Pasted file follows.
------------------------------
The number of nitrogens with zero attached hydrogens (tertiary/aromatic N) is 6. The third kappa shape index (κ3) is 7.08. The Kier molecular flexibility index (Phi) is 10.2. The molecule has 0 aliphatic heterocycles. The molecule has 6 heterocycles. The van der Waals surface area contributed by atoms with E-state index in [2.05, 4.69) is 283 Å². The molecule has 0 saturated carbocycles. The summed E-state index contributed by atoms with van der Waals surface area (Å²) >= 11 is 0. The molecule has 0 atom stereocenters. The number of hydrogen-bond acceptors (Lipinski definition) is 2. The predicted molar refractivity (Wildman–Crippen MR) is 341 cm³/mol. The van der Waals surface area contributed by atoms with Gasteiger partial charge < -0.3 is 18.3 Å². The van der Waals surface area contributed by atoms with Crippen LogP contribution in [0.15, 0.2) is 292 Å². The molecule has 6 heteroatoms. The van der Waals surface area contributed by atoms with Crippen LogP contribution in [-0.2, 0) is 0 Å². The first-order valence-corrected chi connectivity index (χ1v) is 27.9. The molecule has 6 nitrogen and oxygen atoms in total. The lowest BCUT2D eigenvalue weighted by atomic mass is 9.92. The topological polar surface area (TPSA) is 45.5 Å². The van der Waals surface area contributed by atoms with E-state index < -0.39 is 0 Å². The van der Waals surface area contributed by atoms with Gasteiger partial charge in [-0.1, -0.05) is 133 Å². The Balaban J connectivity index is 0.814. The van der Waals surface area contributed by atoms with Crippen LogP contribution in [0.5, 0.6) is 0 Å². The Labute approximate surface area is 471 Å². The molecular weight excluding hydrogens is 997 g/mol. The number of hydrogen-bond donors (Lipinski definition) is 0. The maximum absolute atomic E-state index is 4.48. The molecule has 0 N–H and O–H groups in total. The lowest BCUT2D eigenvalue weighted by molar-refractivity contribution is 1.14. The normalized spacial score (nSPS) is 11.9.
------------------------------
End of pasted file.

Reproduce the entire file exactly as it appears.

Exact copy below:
The number of nitrogens with zero attached hydrogens (tertiary/aromatic N) is 6. The third kappa shape index (κ3) is 7.08. The Kier molecular flexibility index (Phi) is 10.2. The molecule has 0 aliphatic heterocycles. The molecule has 6 heterocycles. The van der Waals surface area contributed by atoms with E-state index in [2.05, 4.69) is 283 Å². The molecule has 0 saturated carbocycles. The summed E-state index contributed by atoms with van der Waals surface area (Å²) >= 11 is 0. The molecule has 0 atom stereocenters. The number of hydrogen-bond acceptors (Lipinski definition) is 2. The predicted molar refractivity (Wildman–Crippen MR) is 341 cm³/mol. The van der Waals surface area contributed by atoms with Gasteiger partial charge < -0.3 is 18.3 Å². The van der Waals surface area contributed by atoms with Crippen LogP contribution in [0.15, 0.2) is 292 Å². The molecule has 6 heteroatoms. The van der Waals surface area contributed by atoms with Crippen LogP contribution in [-0.2, 0) is 0 Å². The first-order valence-corrected chi connectivity index (χ1v) is 27.9. The molecule has 6 nitrogen and oxygen atoms in total. The lowest BCUT2D eigenvalue weighted by atomic mass is 9.92. The topological polar surface area (TPSA) is 45.5 Å². The van der Waals surface area contributed by atoms with E-state index < -0.39 is 0 Å². The van der Waals surface area contributed by atoms with Gasteiger partial charge in [-0.1, -0.05) is 133 Å². The Balaban J connectivity index is 0.814. The van der Waals surface area contributed by atoms with Crippen LogP contribution in [0.5, 0.6) is 0 Å². The Labute approximate surface area is 471 Å². The molecular weight excluding hydrogens is 997 g/mol. The number of hydrogen-bond donors (Lipinski definition) is 0. The maximum absolute atomic E-state index is 4.48. The molecule has 0 N–H and O–H groups in total. The lowest BCUT2D eigenvalue weighted by molar-refractivity contribution is 1.14. The normalized spacial score (nSPS) is 11.9.